Film Review: 'Killing Them Softy'

 

Film Review: 'Killing Them Softy'

 

Date: December 5, 2012
by: Pam Eubanks | Managing Editor

 
 

Finally, Brad Pitt goes noir and nails the defining role of his career. In the new film, “Killing Them Softly,” Pitt plays a hitman who has no illusions pertaining to his job or the way our country conducts its “business.” It’s all the same to him. Killing them softly refers to the manner in which Jackie Cogan (Pitt) prefers to whack his victims at a distance, because up-close-and-personal gets “embarassing.” When asked to take out some idiots (Scoot McNairy and Ben Mendelsohn) who robbed a mafia poker game, he’s on it.

Seems Johnny Amato (Vincent Curatola) thinks it’s a brilliant idea to set up Markie Trattman (Ray Liotta), the guy who runs the game, and make it look like an inside job. Markie’s done it before so, naturally, the mob will think that he’s at it again and take him out. Instead, the mafia gets wise and calls in Jackie to make sure everything is jake.

Andrew Dominik (“The Assassination of Jesse James by the Coward Robert Ford”) writes and directs this brutal, and often hilarious, masterpiece with panache, it’s a thrill to watch. His camerawork is slick and artful. Utilizing slow motion close-ups of gruesome murders set to incongruous music is simultaneously repugnant and beautiful. The dialogue-ridden script is smart, sharp and right to the point.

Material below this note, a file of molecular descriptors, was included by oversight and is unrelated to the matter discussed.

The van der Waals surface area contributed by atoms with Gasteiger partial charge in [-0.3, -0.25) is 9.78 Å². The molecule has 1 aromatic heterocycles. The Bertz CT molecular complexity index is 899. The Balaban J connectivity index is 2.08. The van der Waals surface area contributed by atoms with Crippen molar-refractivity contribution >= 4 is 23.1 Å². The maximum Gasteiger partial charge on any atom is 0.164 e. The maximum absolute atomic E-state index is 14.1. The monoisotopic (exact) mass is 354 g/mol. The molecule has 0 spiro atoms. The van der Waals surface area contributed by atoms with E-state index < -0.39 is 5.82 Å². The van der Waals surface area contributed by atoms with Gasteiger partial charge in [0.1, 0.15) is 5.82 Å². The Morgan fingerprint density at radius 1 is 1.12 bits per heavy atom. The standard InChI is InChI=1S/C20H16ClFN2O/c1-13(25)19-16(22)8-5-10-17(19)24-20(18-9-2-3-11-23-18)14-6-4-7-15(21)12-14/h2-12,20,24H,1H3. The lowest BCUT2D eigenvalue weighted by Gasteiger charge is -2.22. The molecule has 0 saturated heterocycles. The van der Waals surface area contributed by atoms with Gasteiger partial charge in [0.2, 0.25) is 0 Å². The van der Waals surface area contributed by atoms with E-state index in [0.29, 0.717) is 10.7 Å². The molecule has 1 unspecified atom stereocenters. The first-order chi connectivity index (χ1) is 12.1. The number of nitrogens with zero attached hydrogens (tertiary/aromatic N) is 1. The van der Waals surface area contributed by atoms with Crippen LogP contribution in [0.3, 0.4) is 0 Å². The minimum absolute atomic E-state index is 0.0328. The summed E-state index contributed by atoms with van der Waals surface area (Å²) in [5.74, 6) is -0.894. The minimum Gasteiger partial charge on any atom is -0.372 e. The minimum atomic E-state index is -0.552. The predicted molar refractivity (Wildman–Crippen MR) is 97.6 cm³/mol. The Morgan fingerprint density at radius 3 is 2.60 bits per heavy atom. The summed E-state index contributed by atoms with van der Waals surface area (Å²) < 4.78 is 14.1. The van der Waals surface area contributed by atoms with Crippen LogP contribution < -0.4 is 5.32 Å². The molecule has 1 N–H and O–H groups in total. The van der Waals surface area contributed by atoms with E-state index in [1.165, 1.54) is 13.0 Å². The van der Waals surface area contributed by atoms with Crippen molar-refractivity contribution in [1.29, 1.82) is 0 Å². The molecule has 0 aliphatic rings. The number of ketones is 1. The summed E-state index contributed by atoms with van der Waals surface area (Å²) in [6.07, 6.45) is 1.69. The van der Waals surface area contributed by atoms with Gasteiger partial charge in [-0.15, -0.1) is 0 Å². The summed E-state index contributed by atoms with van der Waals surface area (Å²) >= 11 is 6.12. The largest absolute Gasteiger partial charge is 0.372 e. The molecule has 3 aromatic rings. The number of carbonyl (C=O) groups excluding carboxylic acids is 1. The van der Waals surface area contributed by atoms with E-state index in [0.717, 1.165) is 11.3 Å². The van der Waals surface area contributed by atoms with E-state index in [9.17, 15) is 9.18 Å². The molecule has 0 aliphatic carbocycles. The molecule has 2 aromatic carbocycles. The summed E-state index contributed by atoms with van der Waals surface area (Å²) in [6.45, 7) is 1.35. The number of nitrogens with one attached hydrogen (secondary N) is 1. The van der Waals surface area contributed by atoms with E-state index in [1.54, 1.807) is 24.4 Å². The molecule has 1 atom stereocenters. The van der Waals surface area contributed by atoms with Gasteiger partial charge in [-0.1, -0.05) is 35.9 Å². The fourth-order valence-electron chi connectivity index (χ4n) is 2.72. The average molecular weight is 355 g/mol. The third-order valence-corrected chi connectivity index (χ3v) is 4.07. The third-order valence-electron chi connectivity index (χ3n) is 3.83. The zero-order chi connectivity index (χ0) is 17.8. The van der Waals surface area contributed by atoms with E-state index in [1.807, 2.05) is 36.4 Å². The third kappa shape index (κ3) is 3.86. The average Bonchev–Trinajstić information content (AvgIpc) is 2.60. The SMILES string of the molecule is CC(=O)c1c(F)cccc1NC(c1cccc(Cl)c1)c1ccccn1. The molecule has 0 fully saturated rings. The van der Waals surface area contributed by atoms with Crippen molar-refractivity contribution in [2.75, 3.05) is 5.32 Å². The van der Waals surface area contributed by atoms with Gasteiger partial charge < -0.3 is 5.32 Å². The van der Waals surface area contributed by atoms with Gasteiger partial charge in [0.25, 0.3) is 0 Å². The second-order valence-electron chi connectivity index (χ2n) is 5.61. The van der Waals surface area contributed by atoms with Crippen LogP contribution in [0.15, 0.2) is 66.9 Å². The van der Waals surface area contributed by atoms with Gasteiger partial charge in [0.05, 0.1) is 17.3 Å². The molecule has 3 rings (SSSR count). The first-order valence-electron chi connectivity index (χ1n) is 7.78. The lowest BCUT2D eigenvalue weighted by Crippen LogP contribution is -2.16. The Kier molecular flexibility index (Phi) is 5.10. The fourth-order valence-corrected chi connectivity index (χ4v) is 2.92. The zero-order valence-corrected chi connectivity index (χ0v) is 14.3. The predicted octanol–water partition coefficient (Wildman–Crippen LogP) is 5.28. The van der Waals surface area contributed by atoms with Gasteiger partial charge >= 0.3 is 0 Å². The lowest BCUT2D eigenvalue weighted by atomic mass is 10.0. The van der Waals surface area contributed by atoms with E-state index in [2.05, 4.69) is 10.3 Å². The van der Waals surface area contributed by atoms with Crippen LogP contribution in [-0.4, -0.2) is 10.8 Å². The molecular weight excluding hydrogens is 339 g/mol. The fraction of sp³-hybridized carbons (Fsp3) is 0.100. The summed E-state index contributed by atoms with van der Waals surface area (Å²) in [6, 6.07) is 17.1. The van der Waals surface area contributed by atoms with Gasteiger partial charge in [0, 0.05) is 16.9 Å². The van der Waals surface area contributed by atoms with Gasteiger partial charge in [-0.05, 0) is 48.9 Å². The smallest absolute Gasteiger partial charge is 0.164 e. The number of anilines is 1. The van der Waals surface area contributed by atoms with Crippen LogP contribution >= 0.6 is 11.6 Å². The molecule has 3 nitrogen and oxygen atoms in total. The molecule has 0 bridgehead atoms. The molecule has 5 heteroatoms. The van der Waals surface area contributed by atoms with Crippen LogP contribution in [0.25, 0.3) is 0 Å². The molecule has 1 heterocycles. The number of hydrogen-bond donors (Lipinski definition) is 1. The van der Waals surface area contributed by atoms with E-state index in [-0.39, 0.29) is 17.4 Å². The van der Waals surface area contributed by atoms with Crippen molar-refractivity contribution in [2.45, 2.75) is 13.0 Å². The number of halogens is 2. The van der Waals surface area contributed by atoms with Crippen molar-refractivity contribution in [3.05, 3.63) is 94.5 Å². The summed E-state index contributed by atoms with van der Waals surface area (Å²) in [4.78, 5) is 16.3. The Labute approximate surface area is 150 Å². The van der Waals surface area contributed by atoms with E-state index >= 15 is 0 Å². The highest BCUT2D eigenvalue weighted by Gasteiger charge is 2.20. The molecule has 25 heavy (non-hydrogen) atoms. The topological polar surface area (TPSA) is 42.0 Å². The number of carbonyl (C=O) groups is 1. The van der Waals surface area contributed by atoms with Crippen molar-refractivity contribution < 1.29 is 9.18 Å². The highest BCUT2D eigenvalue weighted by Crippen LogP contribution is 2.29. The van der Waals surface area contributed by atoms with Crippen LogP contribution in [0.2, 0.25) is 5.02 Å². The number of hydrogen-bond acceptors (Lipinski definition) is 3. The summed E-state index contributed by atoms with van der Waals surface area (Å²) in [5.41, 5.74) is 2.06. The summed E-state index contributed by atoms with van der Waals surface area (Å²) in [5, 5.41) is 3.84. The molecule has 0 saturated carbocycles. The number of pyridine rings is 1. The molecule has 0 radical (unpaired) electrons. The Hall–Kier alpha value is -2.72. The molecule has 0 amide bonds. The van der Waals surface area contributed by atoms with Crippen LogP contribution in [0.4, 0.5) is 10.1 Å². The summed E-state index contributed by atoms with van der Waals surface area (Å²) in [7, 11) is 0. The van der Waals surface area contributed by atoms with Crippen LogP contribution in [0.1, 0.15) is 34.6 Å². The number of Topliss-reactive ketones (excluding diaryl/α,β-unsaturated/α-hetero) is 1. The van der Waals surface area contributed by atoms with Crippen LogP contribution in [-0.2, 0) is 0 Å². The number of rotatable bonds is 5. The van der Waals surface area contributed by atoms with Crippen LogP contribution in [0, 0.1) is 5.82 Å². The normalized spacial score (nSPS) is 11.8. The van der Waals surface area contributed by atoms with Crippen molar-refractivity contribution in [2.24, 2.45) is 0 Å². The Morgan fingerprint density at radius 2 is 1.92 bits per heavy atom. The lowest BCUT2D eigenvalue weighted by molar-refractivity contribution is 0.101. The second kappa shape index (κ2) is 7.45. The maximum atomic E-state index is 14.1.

“Killing Them Softly” scores high marks for casting. Liotta is back on track (nothing notable since “Goodfellas”) as the fall guy who takes one of the most vicious, bone-cracking beatings ever filmed. Richard Jenkins is sublimely effective as a mob lawyer who has the gall to ask Jackie to stop smoking in his car. Mendelsohn and McNairy are so perfectly scuzzy, it’s difficult not to cringe when they’re on screen. But the ultimate coup is James Gandolfini (“The Sopranos”), as an aging, boozing, whore-loving assassin who has some of the best lines in the film. His scenes with Pitt are classics in the making.

The parallels between capitalism and organized crime are not so subtly referenced as the 2008 presidential campaign winds down via bar room television sets. But the politics were all but lost on me. Watching Brad’s cool-bad-cat performance was such an intoxicating elixir, all else paled in comparison.

 

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